One Last Passage Before Home

20141029_084100Our vessel during the northbound transit

   This is it.

      This is the time when the real countdown to home should begin. January next year would be a very busy month for us. Our ship is scheduled for dry dock in Qatar during that time. Luckily, we won’t be on board when everyone is dissecting the vessel, when everyone is changing her spare parts or painting and greasing some of her machineries, which, is actually the goal of this dry dock thing.

      Last night, our Croatian third officer showed us the updated schedule of our disembarkation next month. According to the email, our disembarkation which is supposedly on the third week of January was rescheduled on the first week (yay!). Imagine the excitement of my crewmates when they received the news. Still, we have to bear in mind that it could be changed, unless we already have our plane tickets or unless our relievers start knocking on our cabin doors.

eml1A rare shot of our vessel in the canal. See those five domes? I sometimes imagine them as giant dumplings, only stuffed with LNG.

      Anyway, this blog post is not about our impending goodbyes to our floating home and workplace. I actually want to write something about a well known canal in Egypt, the Suez Canal. We will be transiting there on the twelfth of December and that would be my last canal passing for this voyage. And with that transit, I guess that would mark the beginning of my countdown.

DSC00326One of the prominent structures in the southern entrance of the canal is this building, the Badr Mosque.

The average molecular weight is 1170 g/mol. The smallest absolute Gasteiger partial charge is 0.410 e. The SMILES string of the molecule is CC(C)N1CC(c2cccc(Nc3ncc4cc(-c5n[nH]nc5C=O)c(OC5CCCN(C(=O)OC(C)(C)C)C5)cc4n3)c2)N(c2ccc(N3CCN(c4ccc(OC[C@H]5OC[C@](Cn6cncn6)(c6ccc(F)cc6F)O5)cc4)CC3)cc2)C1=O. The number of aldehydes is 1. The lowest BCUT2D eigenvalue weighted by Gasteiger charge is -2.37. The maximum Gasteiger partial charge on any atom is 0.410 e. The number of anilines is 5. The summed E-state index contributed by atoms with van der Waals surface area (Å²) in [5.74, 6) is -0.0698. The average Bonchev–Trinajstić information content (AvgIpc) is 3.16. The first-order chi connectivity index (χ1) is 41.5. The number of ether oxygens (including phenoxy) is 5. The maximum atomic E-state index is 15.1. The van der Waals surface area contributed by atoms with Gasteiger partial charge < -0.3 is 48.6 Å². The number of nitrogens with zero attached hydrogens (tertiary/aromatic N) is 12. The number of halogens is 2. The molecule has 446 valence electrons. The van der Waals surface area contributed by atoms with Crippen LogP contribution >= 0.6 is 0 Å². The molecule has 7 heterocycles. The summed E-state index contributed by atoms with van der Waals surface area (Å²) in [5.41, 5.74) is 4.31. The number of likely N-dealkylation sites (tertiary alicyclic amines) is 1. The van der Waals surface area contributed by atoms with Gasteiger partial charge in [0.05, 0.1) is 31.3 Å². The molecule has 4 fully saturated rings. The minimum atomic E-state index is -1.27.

So, let’s try to have a closer look to the history, geographical location and relevance of the Canal, and of course, some of my moments during the transits.

      Basically, the canal was built to connect the Red Sea and Mediterranean Sea. But during the old times, canals that were dug from east to west connect the two seas through the branches of the Nile river. It is said that this concept dated since the time when pharaohs ruled Egypt and not until 1799 when the first efforts were made to build a modern canal from the Egypt expedition of Napoleon Bonaparte. Bonaparte believed that such canal would inflict trading dilemmas to the English, specially when the French take hold of the shortest route to the east. (Nice one, Mr. Bonaparte).

      It is only in the mid-1800 when a successful attempt was made by Ferdinand de Lesseps, a French diplomat and engineer to build a canal when he managed to gain support from Said Pasha, the Egyptian viceroy, for the project. Thus, in 1858, the "Compagnie Universelle du Canal Maritime de Suez" (Universal Suez Ship Canal Company) was formed to start the  construction of the canal and become the authority for its operation.Since then, the company was owned by Egyptian and French interests, but the ownership would be taken over by the Egyptian government after 99 years.

      The actual building of the canal began on April 25, 1859. On November 17, 1869, it was opened for ships that will be transiting between the Red and Mediterranean Seas. The canal was closed for five times mainly because of conflicts and other political reasons. However, it was reopened for navigation on June 5, 1975.